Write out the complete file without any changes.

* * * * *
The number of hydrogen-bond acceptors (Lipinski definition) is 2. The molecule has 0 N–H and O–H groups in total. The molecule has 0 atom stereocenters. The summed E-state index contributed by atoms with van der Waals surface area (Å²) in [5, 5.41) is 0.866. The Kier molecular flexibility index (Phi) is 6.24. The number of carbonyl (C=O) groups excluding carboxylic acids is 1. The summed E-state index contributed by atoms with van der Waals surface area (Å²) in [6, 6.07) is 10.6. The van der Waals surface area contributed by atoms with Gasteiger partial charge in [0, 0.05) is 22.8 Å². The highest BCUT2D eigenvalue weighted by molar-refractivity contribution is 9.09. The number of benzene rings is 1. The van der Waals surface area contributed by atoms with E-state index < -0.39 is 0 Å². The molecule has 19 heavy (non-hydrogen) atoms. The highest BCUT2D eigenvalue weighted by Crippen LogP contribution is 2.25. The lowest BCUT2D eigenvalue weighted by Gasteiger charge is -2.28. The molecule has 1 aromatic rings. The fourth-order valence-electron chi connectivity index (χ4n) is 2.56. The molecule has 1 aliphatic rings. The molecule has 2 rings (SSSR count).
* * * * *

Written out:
The number of hydrogen-bond acceptors (Lipinski definition) is 2. The molecule has 0 N–H and O–H groups in total. The molecule has 0 atom stereocenters. The summed E-state index contributed by atoms with van der Waals surface area (Å²) in [5, 5.41) is 0.866. The Kier molecular flexibility index (Phi) is 6.24. The number of carbonyl (C=O) groups excluding carboxylic acids is 1. The summed E-state index contributed by atoms with van der Waals surface area (Å²) in [6, 6.07) is 10.6. The van der Waals surface area contributed by atoms with Gasteiger partial charge in [0, 0.05) is 22.8 Å². The highest BCUT2D eigenvalue weighted by molar-refractivity contribution is 9.09. The number of benzene rings is 1. The van der Waals surface area contributed by atoms with E-state index < -0.39 is 0 Å². The molecule has 19 heavy (non-hydrogen) atoms. The highest BCUT2D eigenvalue weighted by Crippen LogP contribution is 2.25. The lowest BCUT2D eigenvalue weighted by Gasteiger charge is -2.28. The molecule has 1 aromatic rings. The fourth-order valence-electron chi connectivity index (χ4n) is 2.56. The molecule has 1 aliphatic rings. The molecule has 2 rings (SSSR count).